The online home for the primary care professionals managing patients with cardiovascular disease, diabetes and related diseases.

Editorial

Saturday, 28 February 2015
Acommonly heard clinical expression is “He/she is very frail”. It provides a summary statement of an older person that implies concerns over vulnerability and prognosis. This is how we have conventionally considered frailty—as a descriptive label: ‘the frail elderly’. In this article, we will re-frame frailty in a potentially more helpful way. We will examine frailty from the perspective of an abnormal health state that behaves just like a long-term condition. This conceptualisation of frailty opens up new approaches to helping people who are frail.
Category: Editorial
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Saturday, 28 February 2015
The first section of this supplement made the case to consider frailty from the perspective of a long-term condition. This and the next section explore what this means in terms of applying some of the well-developed models for the care of longterm conditions to people who are living with frailty. First, we examine how the highly evidence-based model of supported self-management might be applied to frailty.
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Saturday, 28 February 2015
Supported self-management is feasible and desirable for people with mild frailty, but care and support planning is more appropriate for individuals with moderate frailty. This section considers how the primary healthcare team can apply a whole person and personalised approach to care and support planning.
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Saturday, 28 February 2015
Most nurses are involved in the care of the 1% of the population currently nearing the end of their lives: that is, people considered to be in their final year, months, weeks or days of life. The Gold Standards Framework (GSF) programmes can help provide a structured framework in this challenging area, leading to more proactive and consistent standards of care, and enabling more people to live well and die well where they choose.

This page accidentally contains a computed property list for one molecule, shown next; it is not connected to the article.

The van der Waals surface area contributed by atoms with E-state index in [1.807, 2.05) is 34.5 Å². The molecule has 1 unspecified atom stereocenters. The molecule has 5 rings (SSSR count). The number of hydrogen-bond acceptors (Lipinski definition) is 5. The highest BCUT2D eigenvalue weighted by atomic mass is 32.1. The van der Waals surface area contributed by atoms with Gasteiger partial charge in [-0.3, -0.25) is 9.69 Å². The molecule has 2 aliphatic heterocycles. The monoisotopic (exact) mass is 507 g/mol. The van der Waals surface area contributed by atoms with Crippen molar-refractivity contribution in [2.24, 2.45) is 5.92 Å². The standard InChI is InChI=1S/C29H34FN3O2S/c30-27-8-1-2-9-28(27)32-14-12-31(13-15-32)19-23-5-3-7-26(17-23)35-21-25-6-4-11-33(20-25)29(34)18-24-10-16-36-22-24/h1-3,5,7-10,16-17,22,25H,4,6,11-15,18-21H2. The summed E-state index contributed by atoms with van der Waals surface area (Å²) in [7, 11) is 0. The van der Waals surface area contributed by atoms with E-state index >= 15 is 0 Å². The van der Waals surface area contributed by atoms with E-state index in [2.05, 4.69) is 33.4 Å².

Category: Editorial
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Saturday, 28 February 2015
Frailty is a distinctive health state related to the ageing process in which multiple body systems gradually lose their in-built reserves. This means the person is vulnerable to dramatic, sudden changes in health triggered by seemingly small events such as a minor infection or a change in medication.
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Friday, 20 February 2015
Over the next 10 years, an estimated 45,000 quality-adjusted life-years and £850m health and social care costs could be saved, if England saw a 5 mmHg reduction in the average population systolic blood pressure. In addition, substantial reductions in death and disability could be achieved if there was a step change in our approach to detection and treatment of hypertension. This is the rationale behind the Blood Pressure Action Plan that was published recently.
Category: Editorial
Wednesday, 29 October 2014
Insulin therapy is life-saving for people with type 1 diabetes, and a key component of the treatment regimen for many people with type 2 diabetes. At the same time, insulin is a major cause of adverse drug events, some of which are so severe that they cause emergency admission to hospital. There is therefore much that needs to be done to improve the safe use of insulin in order to reduce medication errors and hospitalisation associated with hypoglycaemia.
Category: Editorial
Thursday, 02 October 2014
A recent study concluded that in general practices providing NHS Health Checks, the change in reported prevalence of diabetes, hypertension, coronary heart disease (CHD) and chronic kidney disease (CKD) does not differ from practices that provide usual care.  Although the study was not randomised and was not powered to support this conclusion, it is of interest because it raises a number of important questions about the delivery of the NHS Health Check.
Category: Editorial

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